KALAMAZOO (WJRT) -
(04/30/14) - Eric Clapton, KISS, ZZ Top, Neil Young and AC/DC. Those are some heavy hitters in the world of rock 'n' roll.
All of them are hall of famers, and you might say a big part of their rock-star image was "Made in Michigan."
While the company that made their guitars has moved away, many of the employees are still around - and still doing their part to make music happen.
Since 1917, it's been the guitar factory that has had a hand in sending dozens of musicians into the Rock 'n' roll Hall of Fame.
"Johnny Cash, he was here, I rolled his guitar neck for him," said Marvin Lamb, co-owner of Heritage Guitars.
In fact, a who's who of rock 'n' roll legends have walked through the hallways of what used to be known as the Gibson Guitar factory - tucked away in Kalamazoo, Michigan. Gibson packed up and left for Nashville in 1984, but except for only a few months, the factory never stopped manufacturing guitars.
"We incorporated April Fools Day 1985, which was stupid to start another guitar business, but it's worked out," Lamb said.
Heritage Guitars is now in it's thirtieth year. It was founded by four former Gibson employees who quite simply didn't want to move. James Deurloo, Bill Paige, JP Motes and Marvin Lamb had a simple mission - to help keep Michigan's music scene alive and to keep Michigan residents employed.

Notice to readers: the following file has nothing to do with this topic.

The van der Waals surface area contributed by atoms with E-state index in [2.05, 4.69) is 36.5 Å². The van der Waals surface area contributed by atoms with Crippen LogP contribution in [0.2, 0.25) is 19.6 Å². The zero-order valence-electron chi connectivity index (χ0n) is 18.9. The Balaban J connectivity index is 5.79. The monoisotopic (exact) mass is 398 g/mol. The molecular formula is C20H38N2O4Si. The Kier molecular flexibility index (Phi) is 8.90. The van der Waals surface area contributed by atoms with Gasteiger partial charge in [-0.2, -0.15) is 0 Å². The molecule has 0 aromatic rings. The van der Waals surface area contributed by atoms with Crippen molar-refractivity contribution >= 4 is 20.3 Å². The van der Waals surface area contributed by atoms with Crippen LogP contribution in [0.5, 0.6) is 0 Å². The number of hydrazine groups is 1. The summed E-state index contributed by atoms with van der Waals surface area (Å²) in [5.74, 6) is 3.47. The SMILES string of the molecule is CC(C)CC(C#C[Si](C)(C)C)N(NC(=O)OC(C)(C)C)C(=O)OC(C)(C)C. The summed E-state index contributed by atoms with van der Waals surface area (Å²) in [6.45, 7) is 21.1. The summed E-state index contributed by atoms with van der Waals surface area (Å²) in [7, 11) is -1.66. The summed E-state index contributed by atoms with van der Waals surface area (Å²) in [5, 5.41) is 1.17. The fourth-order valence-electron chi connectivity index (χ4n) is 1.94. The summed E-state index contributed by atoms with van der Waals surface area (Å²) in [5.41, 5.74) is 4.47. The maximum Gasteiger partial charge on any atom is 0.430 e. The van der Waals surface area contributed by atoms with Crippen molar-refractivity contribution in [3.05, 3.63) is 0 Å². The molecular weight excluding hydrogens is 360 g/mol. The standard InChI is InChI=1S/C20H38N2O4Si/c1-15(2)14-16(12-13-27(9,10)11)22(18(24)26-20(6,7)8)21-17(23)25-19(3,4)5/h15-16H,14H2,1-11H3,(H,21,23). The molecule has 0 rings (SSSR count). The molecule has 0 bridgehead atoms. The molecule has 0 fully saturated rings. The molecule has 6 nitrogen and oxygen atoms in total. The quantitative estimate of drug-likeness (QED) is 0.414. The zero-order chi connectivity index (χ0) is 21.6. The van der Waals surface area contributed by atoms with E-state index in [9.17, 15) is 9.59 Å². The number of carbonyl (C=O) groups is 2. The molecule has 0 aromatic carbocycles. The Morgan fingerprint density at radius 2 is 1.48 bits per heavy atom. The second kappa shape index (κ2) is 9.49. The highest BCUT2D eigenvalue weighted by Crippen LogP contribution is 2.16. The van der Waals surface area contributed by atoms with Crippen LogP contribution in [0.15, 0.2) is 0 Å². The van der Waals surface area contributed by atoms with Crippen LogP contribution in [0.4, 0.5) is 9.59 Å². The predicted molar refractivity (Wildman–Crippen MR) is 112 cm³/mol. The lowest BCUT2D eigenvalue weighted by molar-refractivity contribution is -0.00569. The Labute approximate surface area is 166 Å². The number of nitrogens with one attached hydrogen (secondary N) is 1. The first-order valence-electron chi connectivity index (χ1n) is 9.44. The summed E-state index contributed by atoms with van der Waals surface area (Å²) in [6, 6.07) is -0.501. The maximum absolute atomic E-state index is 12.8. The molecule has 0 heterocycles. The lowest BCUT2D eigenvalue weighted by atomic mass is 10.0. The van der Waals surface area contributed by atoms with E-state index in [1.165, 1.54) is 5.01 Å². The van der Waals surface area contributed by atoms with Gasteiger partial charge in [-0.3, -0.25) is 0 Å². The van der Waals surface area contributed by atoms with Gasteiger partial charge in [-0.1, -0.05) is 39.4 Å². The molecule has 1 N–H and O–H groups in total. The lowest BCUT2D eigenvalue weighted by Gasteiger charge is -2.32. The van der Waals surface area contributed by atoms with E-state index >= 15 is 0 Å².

"That's one of the most important things to me. We're not General Motors and we can't pay the wages of General Motors, but the people we have here are making a paycheck," Lamb said.
While the name is different, a few things remain the same.
Heritage currently employs a staff of 16 and prides itself in being known as a small company that makes custom made guitars. Each one takes between 8-14 hours to make - all by hand, with a retail price ranging from $3,000 - $8,000.
Back in the day, Heritage produced more than 1,200 guitars a year. Right now, that number's down to around 800, but after some tough times, thanks to the Internet, sales are rising.
"We ship to Russia, we ship to China, we ship to Hong Kong, we ship to Korea," Lamb said.
While Gibson's Michigan days featured a long list of customers who hit the big time, Heritage is working hard to build its own roster of current hit makers.
"Like Frankie Ballard, nothing in the world I want more than to see him succeed. Now he's had a number one country hit. I don't know how long it stayed, but he was on Conan O'Brien the other night and he was on the Today Show, so he's makin it. And that makes me feel good," Lamb said.
While Heritage is looking to the future, it's also working on something special and top secret in honor it's thirtieth anniversary. At the same time, there's also an item being developed that pays tribute to the most famous guitar this factory has ever produced.
"This is a H157 Limited Edition. This is the prototype. We're only making 40 of them. It's a guitar that is very similar to the original Les Paul," Lamb said.
If Lamb has his way, 30 years from now, Heritage Guitars will still be making music, right here in Michigan.
"All I can do is hope that we get somebody in here that thinks as much of it as we do," he said.
For more information about Heritage Guitars, click HERE.